Situation in Belgium
Identification of African swine fever (ASF) in wild boars in Belgium
For more detailed information please consult the document “African swine fever” virus in wild boar in Belgium (link).
OIE official attestation: self-declaration "free status of ASF for domestic and wild pigs kept in captivity"
Up until the 3rd of December 2019, 4340 carcasses of wild boar have been analyzed for ASF, among which 829 have been confirmed positive for African swine fever (ASF). All the infected carcasses are located within the zone II.
The last 2 cases were confirmed on the 21st of October and 13th of November 2019.
These cases were confirmed on the remains (only bones) of 2 wild boar. The bones were dry and completely emaciated when found in open air. These bones were tested twice by the NRL for remnant wild boar DNA, and the results were negative both times. This allows us to conclude that these latest cases concern wild boar that died more than 6 months ago, meaning before May 2019.
The previous case was confirmed on the 14th of August 2019.
Based on the literature, the impossibility of demonstrating in the laboratory the presence of a remnant of the wild boar's DNA (negative beta-actin) in a bone found in the open air indicates that more than 6 months have elapsed since the death of the animal (cf. article "porcine bone samples/left in open-air" - Biomedical Reports).
There are no outbreaks in domestic swine.
No domestic and captive swine remain in the initial infected zone (decision of the Federal minister of Agriculture to eradicate all domestic swine by 2 October 2018).
Strict measures have been taken for the whole country to prevent contamination of domestic swine.
Based on European legislation and following consultation with the federal authorities and regional Walloon authorities, the initial "infected zone" has been replaced on the 27th of November 2018 by two separate zones: "Zone I" and "Zone II". This formal decision is imposed by European legislation in the context of zoning and protection measures against ASF, according to the identified risk. (see map below).
Important to know
African swine fever is limited to wild boars in a small area of the southern part of Belgium, there are no outbreaks in domestic swine, and the necessary and preventive measures are taken to control and avoid dissemination of the disease.
All domestic swine in the initial infected zone has been eradicated under the supervision of the FASFC and the repopulation of farms in this zone is forbidden. No products of these eradicated swine entered or will enter the food chain or will be used in the feed industry.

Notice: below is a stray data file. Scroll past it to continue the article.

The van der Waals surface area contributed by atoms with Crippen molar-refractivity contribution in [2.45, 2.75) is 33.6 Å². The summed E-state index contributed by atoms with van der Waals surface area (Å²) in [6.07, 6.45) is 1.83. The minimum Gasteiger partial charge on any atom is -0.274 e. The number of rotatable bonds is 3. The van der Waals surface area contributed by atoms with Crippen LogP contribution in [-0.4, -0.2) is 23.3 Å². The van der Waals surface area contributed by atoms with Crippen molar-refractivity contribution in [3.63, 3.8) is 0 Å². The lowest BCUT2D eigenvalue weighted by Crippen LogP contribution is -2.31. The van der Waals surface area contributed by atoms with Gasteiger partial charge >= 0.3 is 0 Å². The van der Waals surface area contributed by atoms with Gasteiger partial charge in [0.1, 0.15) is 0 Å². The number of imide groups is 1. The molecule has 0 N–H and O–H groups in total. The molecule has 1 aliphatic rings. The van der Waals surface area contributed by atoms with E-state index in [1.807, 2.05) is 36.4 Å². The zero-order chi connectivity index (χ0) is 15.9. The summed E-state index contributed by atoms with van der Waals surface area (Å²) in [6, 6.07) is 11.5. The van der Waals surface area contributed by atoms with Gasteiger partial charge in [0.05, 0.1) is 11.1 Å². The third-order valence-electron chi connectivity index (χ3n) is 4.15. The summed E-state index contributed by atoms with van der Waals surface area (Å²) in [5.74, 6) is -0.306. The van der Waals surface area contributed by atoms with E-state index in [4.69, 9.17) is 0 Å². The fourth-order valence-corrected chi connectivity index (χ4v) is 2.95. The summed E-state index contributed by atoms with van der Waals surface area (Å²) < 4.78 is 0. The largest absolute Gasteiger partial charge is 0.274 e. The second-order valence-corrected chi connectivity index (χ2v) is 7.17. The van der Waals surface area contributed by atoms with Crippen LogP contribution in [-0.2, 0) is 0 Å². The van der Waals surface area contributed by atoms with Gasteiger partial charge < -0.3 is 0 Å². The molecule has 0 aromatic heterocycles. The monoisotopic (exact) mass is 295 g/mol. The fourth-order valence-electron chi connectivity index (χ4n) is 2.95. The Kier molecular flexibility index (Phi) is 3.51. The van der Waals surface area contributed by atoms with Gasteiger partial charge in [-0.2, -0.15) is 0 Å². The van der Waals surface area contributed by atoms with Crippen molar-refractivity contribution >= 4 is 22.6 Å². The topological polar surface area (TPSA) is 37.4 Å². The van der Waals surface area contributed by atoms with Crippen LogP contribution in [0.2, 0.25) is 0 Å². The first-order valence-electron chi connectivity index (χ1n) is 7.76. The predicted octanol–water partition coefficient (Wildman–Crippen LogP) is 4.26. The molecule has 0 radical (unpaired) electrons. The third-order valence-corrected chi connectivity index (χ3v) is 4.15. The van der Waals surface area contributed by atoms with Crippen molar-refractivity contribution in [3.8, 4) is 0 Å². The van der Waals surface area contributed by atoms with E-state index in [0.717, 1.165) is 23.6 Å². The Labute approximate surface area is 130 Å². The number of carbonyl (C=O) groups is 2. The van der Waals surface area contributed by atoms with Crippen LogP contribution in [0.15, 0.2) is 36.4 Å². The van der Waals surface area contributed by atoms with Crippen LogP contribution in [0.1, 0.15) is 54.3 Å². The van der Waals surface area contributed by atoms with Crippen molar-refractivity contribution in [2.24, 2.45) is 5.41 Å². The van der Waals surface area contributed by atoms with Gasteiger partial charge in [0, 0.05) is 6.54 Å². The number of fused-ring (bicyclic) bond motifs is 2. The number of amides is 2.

Notwithstanding, the certification conditions laid down in the relevant protocols concluded between Belgium and the non-EU countries (third countries) will be scrupulously respected.
Taking into account the definitions included in Chapter 15.1.3 of the OIE Terrestrial Code, Belgium lost its disease-free status for African swine fever in all suids. Belgium currently still has a free status for domestic and wild pigs kept in captivity.
Measures are taken as provided in Article 15 of European Union Directive 2002/60/EC and supplementary national regulations. The detailed information about these measures can be found in the following document.
On the 13th of September 2018, African swine fever (ASF) virus was confirmed for the first time since 1985 in 2 wild boars in the municipality Etalle (province of Luxembourg). In this region very few domestic pigs are kept (most swine farms are located in the northern part of Belgium).
The Federal minister of Agriculture has decided to eradicate all domestic swine in the infected zone by 2 October 2018. It must be made very clear that his is merely a preventive eradication to prevent the contamination of domestic swine and to protect animal health and the commercial interests of the Belgian Pork industry. It is certain that products of these eradicated swine will not enter the food chain or be used for the feed industry. Compensation for the destroyed domestic swine of all affected farmers will be provided by the Sanitary Fund (Belgian) and European funds, reserved for animals disease outbreaks. Other economic compensation will be provided by the Walloon Region.
It should be emphasized that the potential risk lies in the spreading from wild boars to domestic and captive wild pigs, but that this risk is very limited since the necessary measures are taken.
Press releases and additional information are available on the website of the Federal Agency for the Safety of the Food Chain :
Dr. Vet. Philippe Houdart
Head of the Crisis Prevention Department
Tel.: +32 (0) 2 211 82 81
Mobile number: +32 (0) 478 50 01 72
European and Belgian following the annexes of the Commission Implementing Decision 2014/709/EU: